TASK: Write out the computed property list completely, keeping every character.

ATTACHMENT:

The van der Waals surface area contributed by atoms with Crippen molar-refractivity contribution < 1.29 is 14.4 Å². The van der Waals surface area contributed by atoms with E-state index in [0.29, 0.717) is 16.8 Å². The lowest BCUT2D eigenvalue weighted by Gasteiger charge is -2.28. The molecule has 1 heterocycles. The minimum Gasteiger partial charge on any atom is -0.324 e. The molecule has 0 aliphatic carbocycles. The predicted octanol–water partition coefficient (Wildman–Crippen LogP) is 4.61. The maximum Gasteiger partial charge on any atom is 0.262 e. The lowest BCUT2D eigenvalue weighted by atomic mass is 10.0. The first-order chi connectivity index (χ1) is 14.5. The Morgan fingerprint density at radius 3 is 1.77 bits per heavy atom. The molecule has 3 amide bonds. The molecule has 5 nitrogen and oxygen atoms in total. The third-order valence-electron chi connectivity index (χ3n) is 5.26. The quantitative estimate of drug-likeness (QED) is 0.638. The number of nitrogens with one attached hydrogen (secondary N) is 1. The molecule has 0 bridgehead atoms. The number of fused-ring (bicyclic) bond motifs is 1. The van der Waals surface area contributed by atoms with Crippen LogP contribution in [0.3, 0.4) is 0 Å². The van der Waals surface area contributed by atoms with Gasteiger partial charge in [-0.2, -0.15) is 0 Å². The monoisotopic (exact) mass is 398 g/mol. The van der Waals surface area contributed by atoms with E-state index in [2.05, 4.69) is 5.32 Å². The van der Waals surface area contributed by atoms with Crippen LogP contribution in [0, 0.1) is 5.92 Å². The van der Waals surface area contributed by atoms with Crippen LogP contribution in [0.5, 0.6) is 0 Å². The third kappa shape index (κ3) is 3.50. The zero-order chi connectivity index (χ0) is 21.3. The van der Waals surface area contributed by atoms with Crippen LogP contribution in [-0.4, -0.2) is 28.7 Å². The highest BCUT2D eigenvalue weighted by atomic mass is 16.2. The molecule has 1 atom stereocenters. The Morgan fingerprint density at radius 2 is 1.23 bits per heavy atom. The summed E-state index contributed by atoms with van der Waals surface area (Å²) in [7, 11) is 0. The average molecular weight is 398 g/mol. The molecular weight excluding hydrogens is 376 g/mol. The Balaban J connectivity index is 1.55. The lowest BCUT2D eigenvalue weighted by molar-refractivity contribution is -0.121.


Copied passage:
The van der Waals surface area contributed by atoms with Crippen molar-refractivity contribution < 1.29 is 14.4 Å². The van der Waals surface area contributed by atoms with E-state index in [0.29, 0.717) is 16.8 Å². The lowest BCUT2D eigenvalue weighted by Gasteiger charge is -2.28. The molecule has 1 heterocycles. The minimum Gasteiger partial charge on any atom is -0.324 e. The molecule has 0 aliphatic carbocycles. The predicted octanol–water partition coefficient (Wildman–Crippen LogP) is 4.61. The maximum Gasteiger partial charge on any atom is 0.262 e. The lowest BCUT2D eigenvalue weighted by atomic mass is 10.0. The first-order chi connectivity index (χ1) is 14.5. The Morgan fingerprint density at radius 3 is 1.77 bits per heavy atom. The molecule has 3 amide bonds. The molecule has 5 nitrogen and oxygen atoms in total. The third-order valence-electron chi connectivity index (χ3n) is 5.26. The quantitative estimate of drug-likeness (QED) is 0.638. The number of nitrogens with one attached hydrogen (secondary N) is 1. The molecule has 0 bridgehead atoms. The number of fused-ring (bicyclic) bond motifs is 1. The van der Waals surface area contributed by atoms with Crippen LogP contribution in [0.3, 0.4) is 0 Å². The van der Waals surface area contributed by atoms with Gasteiger partial charge in [-0.2, -0.15) is 0 Å². The monoisotopic (exact) mass is 398 g/mol. The van der Waals surface area contributed by atoms with E-state index in [2.05, 4.69) is 5.32 Å². The van der Waals surface area contributed by atoms with Crippen LogP contribution in [0, 0.1) is 5.92 Å². The van der Waals surface area contributed by atoms with Crippen LogP contribution in [0.5, 0.6) is 0 Å². The third kappa shape index (κ3) is 3.50. The zero-order chi connectivity index (χ0) is 21.3. The van der Waals surface area contributed by atoms with Crippen LogP contribution in [-0.4, -0.2) is 28.7 Å². The highest BCUT2D eigenvalue weighted by atomic mass is 16.2. The molecule has 1 atom stereocenters. The Morgan fingerprint density at radius 2 is 1.23 bits per heavy atom. The summed E-state index contributed by atoms with van der Waals surface area (Å²) in [7, 11) is 0. The average molecular weight is 398 g/mol. The molecular weight excluding hydrogens is 376 g/mol. The Balaban J connectivity index is 1.55. The lowest BCUT2D eigenvalue weighted by molar-refractivity contribution is -0.121.